1.2 - Checkpoint Chickie
You have certain expectations of the thugs in a legally questionable paramilitary force under the control of a local despot. Sure, this guy had all the accoutrements - the body armor retouched in red and blue with the city seal and ex cineribus ad immortalitatem etched over the chest guard, the shrouded MP5 slung over one shoulder, the cheesy mirrored shades. But he was a twitchy bastard, far from the iron man you’d expect in the military getup. He was probably thirty, but the way he fidgeted gave him all the bearing of a fourteen year-old comic book geek trying to bluff his way out of a fight.
“Sir, I’ll need a few minutes of your time. Let’s see some ID.”
“All right.” My driver’s license was literally up my sleeve. In a situation like this, there’s no need risking a bullet by going into your pocket, something I learned from a previous close call. “You get a lot of use out of that automatic pea shooter?”
“Do you plan on staying in Lawrence, or are you passing through?”
“The bus is a half-mile down the road, so I guess I’m staying.” It was now transparent that this was a routine and the guy had memorized it by rote.
“Let’s see...Mr. Atticus...Gainsborough? Hey, don’t you write for some website?”
“That’s me. Writer for some website.”
“I read some of your stuff back in the day. That piece you did about the militias out west? That was some real shit.” He froze up for a few seconds, searching for his spot in his mental script. “...Do you have a residence for your stay? If you don’t have a reservation, there may be a vacancy at the Virginia.”
“I’m at the Eldridge.”
“Okay. There are a number of journalists that are staying there, but I hope you are aware that the Eldridge is inside the restricted area?” He pointed at a city map hastily set up in the lot behind him covered in hostile colored circles. “...The red zone is in active conflict, we take no responsibility over what might happen if you travel through that area. The orange zone represents our perimeter. The yellow zones are restricted, we ask that you not be in those areas unless you have a compelling reason. I can upload an enhanced interactive version of this map to your Pardner if you want.”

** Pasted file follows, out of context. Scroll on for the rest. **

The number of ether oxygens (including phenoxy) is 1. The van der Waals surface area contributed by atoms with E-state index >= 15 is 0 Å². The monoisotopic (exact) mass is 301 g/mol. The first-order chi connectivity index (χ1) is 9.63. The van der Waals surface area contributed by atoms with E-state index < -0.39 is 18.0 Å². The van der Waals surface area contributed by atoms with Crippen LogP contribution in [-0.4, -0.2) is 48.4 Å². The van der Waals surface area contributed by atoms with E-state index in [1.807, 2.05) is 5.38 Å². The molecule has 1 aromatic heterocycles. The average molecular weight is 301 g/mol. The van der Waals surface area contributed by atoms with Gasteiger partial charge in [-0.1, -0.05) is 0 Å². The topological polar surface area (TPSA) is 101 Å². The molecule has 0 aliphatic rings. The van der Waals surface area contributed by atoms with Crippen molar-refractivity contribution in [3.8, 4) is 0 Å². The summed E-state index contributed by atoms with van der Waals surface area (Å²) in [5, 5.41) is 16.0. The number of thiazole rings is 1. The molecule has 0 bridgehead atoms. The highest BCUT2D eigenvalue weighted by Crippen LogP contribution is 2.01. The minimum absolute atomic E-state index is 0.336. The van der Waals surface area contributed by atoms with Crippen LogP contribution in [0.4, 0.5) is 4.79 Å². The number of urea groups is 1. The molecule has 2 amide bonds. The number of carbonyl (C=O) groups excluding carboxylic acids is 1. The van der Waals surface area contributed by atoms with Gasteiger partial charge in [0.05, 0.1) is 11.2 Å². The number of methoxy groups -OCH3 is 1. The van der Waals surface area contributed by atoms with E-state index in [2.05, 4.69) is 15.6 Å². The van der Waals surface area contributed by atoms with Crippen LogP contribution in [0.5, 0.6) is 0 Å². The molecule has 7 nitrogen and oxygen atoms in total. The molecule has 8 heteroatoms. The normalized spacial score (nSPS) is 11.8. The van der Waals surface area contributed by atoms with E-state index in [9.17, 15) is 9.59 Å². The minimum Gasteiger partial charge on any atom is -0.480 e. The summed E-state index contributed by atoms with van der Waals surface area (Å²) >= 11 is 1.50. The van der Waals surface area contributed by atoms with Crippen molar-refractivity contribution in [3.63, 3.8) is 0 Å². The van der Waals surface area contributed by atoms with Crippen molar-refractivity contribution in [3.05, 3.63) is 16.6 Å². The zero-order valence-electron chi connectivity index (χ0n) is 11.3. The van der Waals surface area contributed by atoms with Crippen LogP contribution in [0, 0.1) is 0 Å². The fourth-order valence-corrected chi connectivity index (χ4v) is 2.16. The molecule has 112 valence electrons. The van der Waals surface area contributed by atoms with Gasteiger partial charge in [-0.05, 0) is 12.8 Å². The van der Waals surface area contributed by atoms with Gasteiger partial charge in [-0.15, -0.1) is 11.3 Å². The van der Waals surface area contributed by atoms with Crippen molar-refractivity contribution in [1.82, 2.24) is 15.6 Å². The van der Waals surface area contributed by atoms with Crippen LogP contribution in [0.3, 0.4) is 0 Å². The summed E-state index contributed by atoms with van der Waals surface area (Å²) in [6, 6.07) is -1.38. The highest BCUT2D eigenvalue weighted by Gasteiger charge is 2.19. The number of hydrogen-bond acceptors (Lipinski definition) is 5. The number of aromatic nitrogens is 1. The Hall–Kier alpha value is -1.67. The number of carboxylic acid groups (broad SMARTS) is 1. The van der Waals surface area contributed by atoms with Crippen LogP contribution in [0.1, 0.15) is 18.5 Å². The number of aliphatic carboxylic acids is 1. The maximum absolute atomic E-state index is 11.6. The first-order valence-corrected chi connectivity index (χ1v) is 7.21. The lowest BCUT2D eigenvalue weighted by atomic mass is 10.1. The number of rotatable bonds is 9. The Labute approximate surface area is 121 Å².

“Won’t be needing that, thanks.”
What those colored circles really represent are what might happen to some rabble-rousing asshole who gets caught there without the commissar’s approval. The red zone means three rounds in the ten-spot. The orange zone means a tazing, microwaving, or maybe just a good old fashioned beating if the high-tech methods aren’t fun enough. The yellow zones mean a stern lecture, possibly chased with a quick pop to the jaw.
“The other thing you should know is...one second sir, could you step over here?” He steered me to a recently painted spot in front of a round apparatus covered in eye-like lenses and sensors. “Thank you, now just stay put for a few seconds.”
Even though I’d never seen this mechanical abomination before, I could take a stab at what it was. It had to be part of the FASTR system, the next generation of civil rights-violating technology. Employing multiple complementary forms of biometric tracking, the system makes it easy for any local despot to reliably track his subjects. Already I was wondering where the state was getting the scratch for everything I was seeing. Maybe Goldie shook down a friendly billionaire, or perhaps the Administration pushed a few extra pallets of federal cash into the local coffers.